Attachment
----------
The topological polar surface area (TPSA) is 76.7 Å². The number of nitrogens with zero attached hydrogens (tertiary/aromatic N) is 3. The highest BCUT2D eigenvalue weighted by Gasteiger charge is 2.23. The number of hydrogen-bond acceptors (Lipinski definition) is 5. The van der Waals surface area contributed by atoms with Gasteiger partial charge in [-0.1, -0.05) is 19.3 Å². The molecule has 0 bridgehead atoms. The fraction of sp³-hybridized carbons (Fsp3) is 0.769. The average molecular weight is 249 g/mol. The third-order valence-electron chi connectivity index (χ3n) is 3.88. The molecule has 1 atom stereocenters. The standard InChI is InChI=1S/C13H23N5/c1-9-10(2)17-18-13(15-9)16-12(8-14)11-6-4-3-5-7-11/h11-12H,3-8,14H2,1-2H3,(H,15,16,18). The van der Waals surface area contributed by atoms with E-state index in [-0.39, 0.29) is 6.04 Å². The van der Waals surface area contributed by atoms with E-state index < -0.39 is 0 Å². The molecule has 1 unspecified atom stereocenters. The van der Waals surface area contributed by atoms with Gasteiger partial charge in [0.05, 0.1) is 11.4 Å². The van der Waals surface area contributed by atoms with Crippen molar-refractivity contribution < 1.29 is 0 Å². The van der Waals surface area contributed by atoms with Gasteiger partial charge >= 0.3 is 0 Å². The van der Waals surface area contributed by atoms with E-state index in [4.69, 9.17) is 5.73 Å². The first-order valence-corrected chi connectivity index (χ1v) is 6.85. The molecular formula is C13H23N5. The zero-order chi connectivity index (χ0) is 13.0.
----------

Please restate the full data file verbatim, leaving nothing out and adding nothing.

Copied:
The topological polar surface area (TPSA) is 76.7 Å². The number of nitrogens with zero attached hydrogens (tertiary/aromatic N) is 3. The highest BCUT2D eigenvalue weighted by Gasteiger charge is 2.23. The number of hydrogen-bond acceptors (Lipinski definition) is 5. The van der Waals surface area contributed by atoms with Gasteiger partial charge in [-0.1, -0.05) is 19.3 Å². The molecule has 0 bridgehead atoms. The fraction of sp³-hybridized carbons (Fsp3) is 0.769. The average molecular weight is 249 g/mol. The third-order valence-electron chi connectivity index (χ3n) is 3.88. The molecule has 1 atom stereocenters. The standard InChI is InChI=1S/C13H23N5/c1-9-10(2)17-18-13(15-9)16-12(8-14)11-6-4-3-5-7-11/h11-12H,3-8,14H2,1-2H3,(H,15,16,18). The van der Waals surface area contributed by atoms with E-state index in [-0.39, 0.29) is 6.04 Å². The van der Waals surface area contributed by atoms with E-state index < -0.39 is 0 Å². The molecule has 1 unspecified atom stereocenters. The van der Waals surface area contributed by atoms with Gasteiger partial charge in [0.05, 0.1) is 11.4 Å². The van der Waals surface area contributed by atoms with Crippen molar-refractivity contribution < 1.29 is 0 Å². The van der Waals surface area contributed by atoms with Gasteiger partial charge >= 0.3 is 0 Å². The van der Waals surface area contributed by atoms with E-state index in [4.69, 9.17) is 5.73 Å². The first-order valence-corrected chi connectivity index (χ1v) is 6.85. The molecular formula is C13H23N5. The zero-order chi connectivity index (χ0) is 13.0.